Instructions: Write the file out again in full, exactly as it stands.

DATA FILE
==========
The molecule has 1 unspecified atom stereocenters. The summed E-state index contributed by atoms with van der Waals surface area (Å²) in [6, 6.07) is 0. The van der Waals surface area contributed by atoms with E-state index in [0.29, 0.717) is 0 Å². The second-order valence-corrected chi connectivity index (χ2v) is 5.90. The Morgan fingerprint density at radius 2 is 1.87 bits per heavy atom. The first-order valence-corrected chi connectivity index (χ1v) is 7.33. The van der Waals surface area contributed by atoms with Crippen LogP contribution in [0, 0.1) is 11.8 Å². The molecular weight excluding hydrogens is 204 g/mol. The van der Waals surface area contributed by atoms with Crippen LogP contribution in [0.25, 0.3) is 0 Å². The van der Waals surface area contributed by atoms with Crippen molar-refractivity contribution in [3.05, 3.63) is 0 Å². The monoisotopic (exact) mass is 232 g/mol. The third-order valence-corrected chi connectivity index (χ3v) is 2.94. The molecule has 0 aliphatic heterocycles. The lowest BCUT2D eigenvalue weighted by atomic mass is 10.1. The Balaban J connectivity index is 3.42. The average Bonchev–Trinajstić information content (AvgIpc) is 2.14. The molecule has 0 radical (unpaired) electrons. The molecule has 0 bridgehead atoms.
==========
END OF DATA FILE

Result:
The molecule has 1 unspecified atom stereocenters. The summed E-state index contributed by atoms with van der Waals surface area (Å²) in [6, 6.07) is 0. The van der Waals surface area contributed by atoms with E-state index in [0.29, 0.717) is 0 Å². The second-order valence-corrected chi connectivity index (χ2v) is 5.90. The Morgan fingerprint density at radius 2 is 1.87 bits per heavy atom. The first-order valence-corrected chi connectivity index (χ1v) is 7.33. The van der Waals surface area contributed by atoms with Crippen LogP contribution in [0, 0.1) is 11.8 Å². The molecular weight excluding hydrogens is 204 g/mol. The van der Waals surface area contributed by atoms with Crippen LogP contribution in [0.25, 0.3) is 0 Å². The van der Waals surface area contributed by atoms with Crippen molar-refractivity contribution in [3.05, 3.63) is 0 Å². The monoisotopic (exact) mass is 232 g/mol. The third-order valence-corrected chi connectivity index (χ3v) is 2.94. The molecule has 0 aliphatic heterocycles. The lowest BCUT2D eigenvalue weighted by atomic mass is 10.1. The Balaban J connectivity index is 3.42. The average Bonchev–Trinajstić information content (AvgIpc) is 2.14. The molecule has 0 radical (unpaired) electrons. The molecule has 0 bridgehead atoms.